While it's wonderful that the Church published an article in 1996 acknowledging the other versions, methinks thou doth gloat too much.

Edited by cinepro
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My previous views were from a uncredible source. Until I find further info to validat My first thoughts they shall be considered false. I have deleted my post

Edited by reelmormon
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The First Vision happened in 1820, with the "official" version published in 1838. And when did the alternate versions become known? I think it was the early 1970s.

While it's wonderful that the Church published an article in 1996 acknowledging the other versions, methinks thou doth gloat too much.

Alternate accounts of the First Vision were published in the United States, England and Germany in the mid-1800s, as per this summary, included in an article I wrote in 2007:

Here is a brief listing of eight of the narratives:

  • An 1832 account written by a 26-year-old Joseph Smith 12 years after the experience. It emphasized his remorse and forgiveness for personal sins and the guidance he received from the Savior.
  • An 1835 account given by the Prophet to a visitor and recorded by a scribe. It referred to the appearance of two heavenly beings, one coming after the other, and mentioned "many angels."
  • The familiar 1838-39 account that today is part of the Pearl of Great Price. As such, it is canonized scripture and the Church's official account of the vision.
  • An 1840 account written by apostle Orson Pratt and published in England. It elaborated on some details of the 1838-39 version.
  • An 1842 account by another apostle, Orson Hyde, published in a missionary tract in Germany, similar to Elder Pratt's account.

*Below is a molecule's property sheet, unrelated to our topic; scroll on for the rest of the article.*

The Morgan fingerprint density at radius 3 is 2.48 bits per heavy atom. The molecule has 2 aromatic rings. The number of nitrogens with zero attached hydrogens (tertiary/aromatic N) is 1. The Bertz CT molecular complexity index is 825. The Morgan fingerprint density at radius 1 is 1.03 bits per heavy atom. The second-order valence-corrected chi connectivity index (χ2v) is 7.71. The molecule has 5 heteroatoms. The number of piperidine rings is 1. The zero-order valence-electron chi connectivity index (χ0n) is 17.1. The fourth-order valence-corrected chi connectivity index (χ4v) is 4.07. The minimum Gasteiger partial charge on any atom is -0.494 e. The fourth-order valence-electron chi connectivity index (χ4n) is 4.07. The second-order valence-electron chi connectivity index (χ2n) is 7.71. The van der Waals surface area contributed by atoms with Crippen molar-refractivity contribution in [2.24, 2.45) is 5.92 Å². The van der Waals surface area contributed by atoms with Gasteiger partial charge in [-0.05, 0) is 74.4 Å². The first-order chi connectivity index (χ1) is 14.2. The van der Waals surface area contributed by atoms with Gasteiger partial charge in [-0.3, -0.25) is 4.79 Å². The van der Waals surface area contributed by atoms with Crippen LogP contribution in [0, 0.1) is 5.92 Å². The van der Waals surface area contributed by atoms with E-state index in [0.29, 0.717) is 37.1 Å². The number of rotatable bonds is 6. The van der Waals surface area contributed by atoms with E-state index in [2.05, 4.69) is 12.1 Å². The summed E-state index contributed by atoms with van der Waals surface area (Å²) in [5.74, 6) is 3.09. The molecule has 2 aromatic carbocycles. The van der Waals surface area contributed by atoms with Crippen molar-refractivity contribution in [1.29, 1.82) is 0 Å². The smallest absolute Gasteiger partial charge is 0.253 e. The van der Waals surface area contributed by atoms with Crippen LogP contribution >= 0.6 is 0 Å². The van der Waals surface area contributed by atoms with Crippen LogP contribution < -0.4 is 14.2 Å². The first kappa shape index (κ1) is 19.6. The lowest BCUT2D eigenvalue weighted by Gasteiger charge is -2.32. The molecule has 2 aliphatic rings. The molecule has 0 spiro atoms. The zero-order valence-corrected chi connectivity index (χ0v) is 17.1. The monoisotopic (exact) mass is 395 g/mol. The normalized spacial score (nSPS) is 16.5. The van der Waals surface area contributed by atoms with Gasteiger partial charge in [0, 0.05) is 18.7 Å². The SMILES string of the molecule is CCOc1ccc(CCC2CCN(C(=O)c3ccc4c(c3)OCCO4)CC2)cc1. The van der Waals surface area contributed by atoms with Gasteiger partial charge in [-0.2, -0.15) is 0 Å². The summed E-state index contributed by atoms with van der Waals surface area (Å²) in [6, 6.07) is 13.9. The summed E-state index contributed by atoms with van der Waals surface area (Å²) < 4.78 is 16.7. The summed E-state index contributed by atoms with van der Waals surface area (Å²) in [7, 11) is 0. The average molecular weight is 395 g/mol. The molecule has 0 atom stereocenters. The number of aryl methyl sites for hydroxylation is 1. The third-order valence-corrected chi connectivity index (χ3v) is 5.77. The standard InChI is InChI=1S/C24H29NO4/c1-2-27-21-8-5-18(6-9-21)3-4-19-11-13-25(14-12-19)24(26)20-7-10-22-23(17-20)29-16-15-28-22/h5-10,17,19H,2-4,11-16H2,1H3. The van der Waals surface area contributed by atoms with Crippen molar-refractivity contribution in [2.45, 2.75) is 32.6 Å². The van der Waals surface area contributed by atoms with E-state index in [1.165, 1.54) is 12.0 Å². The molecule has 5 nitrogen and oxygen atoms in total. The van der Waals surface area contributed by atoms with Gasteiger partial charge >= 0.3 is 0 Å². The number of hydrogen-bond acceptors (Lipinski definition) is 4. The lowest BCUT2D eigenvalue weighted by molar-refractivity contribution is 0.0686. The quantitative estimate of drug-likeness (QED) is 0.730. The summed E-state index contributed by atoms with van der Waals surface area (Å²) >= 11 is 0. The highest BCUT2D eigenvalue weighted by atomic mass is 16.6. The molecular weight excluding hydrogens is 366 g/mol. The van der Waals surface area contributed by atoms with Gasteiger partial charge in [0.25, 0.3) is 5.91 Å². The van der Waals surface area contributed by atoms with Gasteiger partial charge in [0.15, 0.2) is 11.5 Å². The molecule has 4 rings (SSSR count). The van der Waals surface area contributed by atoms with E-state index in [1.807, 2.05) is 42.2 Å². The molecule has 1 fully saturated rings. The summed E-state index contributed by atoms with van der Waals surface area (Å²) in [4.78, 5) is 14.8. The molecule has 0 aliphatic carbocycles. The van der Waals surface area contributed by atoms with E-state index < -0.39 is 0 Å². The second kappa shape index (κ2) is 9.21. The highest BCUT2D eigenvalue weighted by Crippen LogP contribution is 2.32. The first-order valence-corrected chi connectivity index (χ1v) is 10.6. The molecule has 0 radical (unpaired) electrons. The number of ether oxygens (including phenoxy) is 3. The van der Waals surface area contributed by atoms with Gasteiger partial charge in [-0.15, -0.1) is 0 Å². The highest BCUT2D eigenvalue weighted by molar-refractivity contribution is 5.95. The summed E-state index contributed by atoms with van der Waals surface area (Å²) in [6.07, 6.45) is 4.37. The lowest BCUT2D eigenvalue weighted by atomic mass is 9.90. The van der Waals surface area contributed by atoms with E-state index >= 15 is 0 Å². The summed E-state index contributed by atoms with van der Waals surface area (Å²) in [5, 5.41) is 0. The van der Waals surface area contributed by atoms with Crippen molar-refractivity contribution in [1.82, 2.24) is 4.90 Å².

• An 1842 account, part of the letter Joseph wrote to John Wentworth, editor of the Chicago Democrat newspaper.
  • An 1843 account given by Joseph to the editor of the Pittsburgh Gazette, which appeared in the New York Spectator on Sept. 23.
  • An 1844 entry in the diary of German immigrant Alexander Neibaur endeavoring to retell the story after hearing it from the Prophet.

Students of Church history have known about alternate accounts of the First Vision long before the early 1970s. It is false to claim that the Church has covered up this information.

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My take

Within the 7 accounts there is a lot of crossover.

There are at least eight accounts; see my post above.

Most of these can be easily fit into the official story. There are also info in 2-3 of the accounts that is troubling and difficult to reconcile with the official version.

I, on the other hand, see nothing that is troubling or difficult to reconcile in them.

the church is happy to mention all these accounts and talk about places that can be reconciled but they do not touch with a 10' pole those parts of the couple versions that can not be reconciled.

If, by "the church," you include historians and others employed by the Church, this is false. Church historians have written about the different versions in depth. And as I've mentioned, it is your own subjective judgment that they "cannot be reconciled."